Thoughts on Hospital Food and Health

Pat Garner

A few weeks ago, I had appendicitis and needed to have my appendix removed. I was in the hospital for 3 nights. The nurses and other healthcare providers were wonderful. My rant is about the food and the sinful waste I experienced.

For the first day I was on a liquid diet. Breakfast was clear liquid which consisted of broth, decaf coffee, Jello and some sort of sugary shaved ice. I drank the broth and the rest went away. I was upgraded to just liquid for lunch and dinner. Again, the fare was similar with juices, milk, purified soup, Jello and ice cream. I ate the soup and my husband ate the ice cream. The rest went away. I asked one of the hospital workers what happens with the food no one eats. I was told it’s tossed. Unopened milk or juice can’t be saved for a food bank? It was shocking and sinful the see the waste.

The next day I was allowed solid food and I was able to select my meal from a menu the hospital provided. I ordered a chicken salad sandwich with nothing else so nothing would be wasted. Unfortunately, I was only able to eat half the sandwich and the rest was tossed.

I was researching wasted hospital food and I found an article from 2015 that sited the EPA (Environmental Protection Agency), that over 170,000 tons of hospital food is sent to our landfills. Nearly 40% of all of our food goes from farm to landfill.

There’s an argument that food banks don’t want potentially contaminated food from ‘sick’ people.. I get that, but how can unopened cartons of milk or juice be contaminated? There needs to be some way to help with the waste while adding to the nutritional value of the food provided. With as much money as hospitals charge for a stay, one would think they could figure out the food thing.

People who are in the hospital are either sick or recovering from surgery or an illness. Wouldn’t you think good nutrition would support healing? Wouldn’t it be ideal if you could order every meal so the waste is minimized? While my stay gave me the option to order from “room service” for every meal, I wasn’t aware of the option until day 2 of my stay. This was my only way to control waste. I didn’t need milk, Jello, or fruit juices. Except to increase fluid intake,  I don’t understand why the food service would provide sugary orange juice and coffee. People are sick, scared, and probably not in the best frame of mind to make good food choices. One would imagine there are registered dietitians on hand to help with food planning. These meals are 95% simple carbohydrates, maybe 5% protein and maybe 5% fat. This is a far cry from a nutritionally dense properly prepared meal.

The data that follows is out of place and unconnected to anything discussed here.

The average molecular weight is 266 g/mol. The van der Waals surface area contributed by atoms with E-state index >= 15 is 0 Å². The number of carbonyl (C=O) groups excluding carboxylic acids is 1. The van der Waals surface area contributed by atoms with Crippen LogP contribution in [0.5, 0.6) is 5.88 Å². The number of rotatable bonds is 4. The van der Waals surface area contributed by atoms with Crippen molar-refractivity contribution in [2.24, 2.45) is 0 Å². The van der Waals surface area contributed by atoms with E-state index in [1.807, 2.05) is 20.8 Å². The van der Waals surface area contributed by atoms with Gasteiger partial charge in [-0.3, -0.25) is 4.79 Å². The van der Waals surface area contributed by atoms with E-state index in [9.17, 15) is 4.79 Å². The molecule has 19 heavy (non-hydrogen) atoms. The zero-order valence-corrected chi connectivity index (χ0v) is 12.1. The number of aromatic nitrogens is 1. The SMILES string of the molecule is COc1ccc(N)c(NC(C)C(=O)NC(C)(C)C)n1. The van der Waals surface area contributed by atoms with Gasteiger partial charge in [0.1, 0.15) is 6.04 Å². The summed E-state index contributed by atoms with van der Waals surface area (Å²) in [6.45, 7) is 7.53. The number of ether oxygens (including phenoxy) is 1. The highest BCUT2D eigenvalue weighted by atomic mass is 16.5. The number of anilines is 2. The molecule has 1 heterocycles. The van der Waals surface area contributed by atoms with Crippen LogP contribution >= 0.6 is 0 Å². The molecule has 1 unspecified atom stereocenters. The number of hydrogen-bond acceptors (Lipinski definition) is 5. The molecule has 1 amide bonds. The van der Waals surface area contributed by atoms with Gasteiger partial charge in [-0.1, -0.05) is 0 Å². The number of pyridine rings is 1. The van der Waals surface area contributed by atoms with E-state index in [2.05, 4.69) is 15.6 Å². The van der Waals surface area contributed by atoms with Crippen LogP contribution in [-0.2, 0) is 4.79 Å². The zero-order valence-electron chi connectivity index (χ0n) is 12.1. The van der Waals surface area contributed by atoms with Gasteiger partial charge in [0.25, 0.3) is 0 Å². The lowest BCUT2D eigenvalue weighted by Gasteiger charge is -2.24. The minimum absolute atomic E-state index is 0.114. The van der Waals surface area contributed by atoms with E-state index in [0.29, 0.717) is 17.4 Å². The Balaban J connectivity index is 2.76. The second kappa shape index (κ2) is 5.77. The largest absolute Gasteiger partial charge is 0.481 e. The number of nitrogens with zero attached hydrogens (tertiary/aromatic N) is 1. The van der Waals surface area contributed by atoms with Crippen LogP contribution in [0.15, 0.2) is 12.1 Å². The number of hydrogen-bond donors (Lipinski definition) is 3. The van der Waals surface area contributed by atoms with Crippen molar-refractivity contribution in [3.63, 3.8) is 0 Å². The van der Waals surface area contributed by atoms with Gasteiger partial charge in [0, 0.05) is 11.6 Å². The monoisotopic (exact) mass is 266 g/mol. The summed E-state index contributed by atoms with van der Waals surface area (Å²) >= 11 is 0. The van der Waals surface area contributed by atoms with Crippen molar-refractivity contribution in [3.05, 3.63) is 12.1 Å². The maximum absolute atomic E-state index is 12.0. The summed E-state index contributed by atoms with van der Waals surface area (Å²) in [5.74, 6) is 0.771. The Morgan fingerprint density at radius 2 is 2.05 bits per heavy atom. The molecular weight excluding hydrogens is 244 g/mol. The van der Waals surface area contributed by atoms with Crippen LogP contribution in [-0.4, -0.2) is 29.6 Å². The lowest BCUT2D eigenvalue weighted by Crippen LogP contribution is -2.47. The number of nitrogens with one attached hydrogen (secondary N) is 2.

If I were to bet on why the food is the way it is I would say it’s about cost and ignorance about refined  sugars.  But what’s the true cost of waste and patient wellness?

My suggestion is this if you are hospitalized and have the ability: Be an empowered patient and take your care into your own hands to the extent that you can.. If you have a loved one who can bring you food you would eat, then have them do so, unless your food is super restricted. A good quality bone broth should fit any dietary restriction. (My favorite bone broth is from I use it to make soup for my Mom. Ask me how I do it.)

That’s my rant to end out 2019. If you’ve had similar hospital food experiences either negative or positive, I’d love to hear about it in the comment section below.


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